Friday, April 8, 2011

It's never easy

My thoughts are occupied with Jennah's upcoming hip reconstruction. The pre-op appointment is coming up on 4/12 (inshallah) where we will discuss details of the procedure and the dreadful recovery period. Our hospital stay is scheduled for a minimum of 4 days (ISA), just for pain management. I also know that she'll be in a spica cast, from her waist down to her knees, for 6 weeks. There will be bone shaving and muscle cutting involved. I keep visualizing the pelvic area of my cadaver back in anatomy lab ... we had to use power saws to cut through bone. It was loud and generated an amazing amount of heat. The muscles, specifically the psoas, looked like the shredded meat you get in a good quality burrito. Surprising easy to slice with a simple flick of a sharp scalpel. Jennah's hips were improving back then and we thought surgery was off the table.

It's never easy and never gets easier to have a child with profound disabilities. As she grows, we overcome some issues and gain others. Her seizures are well controlled now and she is more aware. More awareness equate to more emotions, desires, and temperament. It's easy to tell when she's happy and comfortable. It's torture when she's crying and can't communicate what she needs or what hurts.

Some may wonder why we are pursuing the reconstruction. She will not walk, she will not even stand. Maybe she'll sit some day, inshallah, and this could only help. It will also definitely aid in proper hygiene. Simple hip abduction is taken for granted until you try to change Jennah's diaper. Many of you know how obsessive I am about hygiene in that area, so this is just borderline selfish for me! But seriously, imagine in the puberty years (ISA), how important it will be to keep the area clean. Finally, pain management. The odds were about 50/50 that she will suffer from juvenile arthritis. But with her new found awareness, those odds are more likely that she will indeed suffer the pain of juvenile arthritis and pursuing reconstruction at an older age can be more painful and risky with more blood loss.

I guess I'm sharing all this (too much, perhaps?) info to convince myself, again, that we are making the right decision. I've prayed for months ... maybe over a year now ... for guidance on a decision. Her therapists and doctors (orthopedic surgeon, neurodevelopmental, pediatrician, neurologist) all agree that now is the right time to do it. So why do I still hesitate? Because I look at this every day:

When will I see her play and smile like this again after the procedure? This is what I dread most. Will she smile while she’s in the cast? Will she laugh and dance around when we turn on Lady Gaga’s Pokerface (her favorite song … blame the uncles)? This is what pains me … but that’s probably nothing compared to the pain she will have to endure. A pain she didn’t ask for, but we are knowingly inflicting upon her. It just doesn’t seem right.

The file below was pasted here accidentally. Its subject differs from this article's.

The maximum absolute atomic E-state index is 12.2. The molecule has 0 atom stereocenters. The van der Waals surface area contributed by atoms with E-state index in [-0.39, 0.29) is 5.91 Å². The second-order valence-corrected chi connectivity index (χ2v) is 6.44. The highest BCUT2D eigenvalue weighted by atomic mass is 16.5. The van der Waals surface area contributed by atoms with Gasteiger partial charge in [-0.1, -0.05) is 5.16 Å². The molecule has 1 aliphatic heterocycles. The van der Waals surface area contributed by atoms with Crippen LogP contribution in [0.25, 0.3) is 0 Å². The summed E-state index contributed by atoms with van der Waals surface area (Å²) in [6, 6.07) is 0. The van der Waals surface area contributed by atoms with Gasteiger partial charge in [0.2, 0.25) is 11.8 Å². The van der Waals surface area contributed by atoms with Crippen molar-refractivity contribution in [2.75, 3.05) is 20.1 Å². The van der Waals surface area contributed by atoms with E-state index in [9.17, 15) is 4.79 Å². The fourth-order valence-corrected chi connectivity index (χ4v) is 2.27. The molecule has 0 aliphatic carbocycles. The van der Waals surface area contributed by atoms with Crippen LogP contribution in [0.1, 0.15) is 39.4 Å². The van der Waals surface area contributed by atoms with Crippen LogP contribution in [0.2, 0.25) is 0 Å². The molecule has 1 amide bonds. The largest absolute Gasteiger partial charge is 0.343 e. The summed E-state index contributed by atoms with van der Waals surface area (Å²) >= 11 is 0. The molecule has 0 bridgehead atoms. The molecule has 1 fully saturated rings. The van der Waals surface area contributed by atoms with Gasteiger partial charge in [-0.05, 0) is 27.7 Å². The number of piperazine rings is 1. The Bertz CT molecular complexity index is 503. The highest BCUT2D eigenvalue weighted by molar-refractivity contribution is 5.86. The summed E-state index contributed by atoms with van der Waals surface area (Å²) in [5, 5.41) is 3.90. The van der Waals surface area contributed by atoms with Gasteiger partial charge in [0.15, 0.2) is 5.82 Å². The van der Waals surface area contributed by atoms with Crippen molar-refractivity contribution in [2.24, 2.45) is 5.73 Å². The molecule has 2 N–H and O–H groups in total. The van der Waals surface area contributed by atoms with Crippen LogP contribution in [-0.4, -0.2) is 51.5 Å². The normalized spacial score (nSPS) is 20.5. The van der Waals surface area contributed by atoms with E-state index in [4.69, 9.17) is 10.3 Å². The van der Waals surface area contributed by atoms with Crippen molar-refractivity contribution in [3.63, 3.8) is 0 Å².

1. Jennah is beautiful, what a lovely smile she has! Thanks for visiting Emma's blog and leaving your comment.

    I know what you're going through right now, since Emma just had her first arm surgery in September. We had many of the same questions regarding the surgery (will it really help her? will it be worth the pain she will have to endure?) and now that it's over, we still don't know the answers to those questions.

    I can share our experiences, and tell you that Emma did behave differently during her recovery...she did not smile or sing the way she normally did for at least the first few months. I'm sure she was in pain, and it must have been difficult to deal with. But Emma is such a trouper, and I can report that she is back to her happy, tuneful self now, seven months later.

    Emma's right hand does seem to be better supported now, but we don't know how much she will really use that hand. That said, I have recently seen her try to use it to pick something up, so we are hoping for the best!

    We are now trying to decide about Emma's next surgery (she will need at least two more). Her orthopedic surgeon is urging us to schedule it soon.

    I will definitely remember you and Jennah and her upcoming surgery in prayer!


  2. Such a hard, hard thing, and the way you are approaching this time with what I can only term as dignity is really, really inspiring. What can we do to support you? Please don't hesitate to ask!!!! Sending love to you all.

  3. Sariya,
    Thanks for sharing this--the good, the bad & the ugly.

    What a difficult & complex decision! I can feel your dread and reluctance. Yet you and Issam have weighed all the advantages & disadvantages. You know exactly what it entails. You know Jennah's pain will get much worse before it gets better.

    And yet you know it's the right thing. Who will be there to comfort Jennah? You will. You & Issam are awesome parents, and you will get through this ISA with the support of the doctors, family & friends. I wish I were there, too. ISA, Jennah will be smiling, laughing & dancing to Lady Gaga before you know it.

    Please give Basil, Azziza, Jennah and Issam a kiss and a squeeze from me. (Oops, not Issam)

    Sending love & good thoughts & prayers your way.

    P.S. Love the new look to the blog. :-)

  4. Sariya, you are one of the most conscientious (sp?) parents I ever met. I know you have been inspired by the Lord to do what is best for Jennah. By bringing this to Him instead of trying to do it on your own, you will continue to be guided as to how best care for and comfort her during the difficult times ahead.

    We will keep you in our thoughts and prayers!
    Love, Sally

    p.s. Need your Seattle address!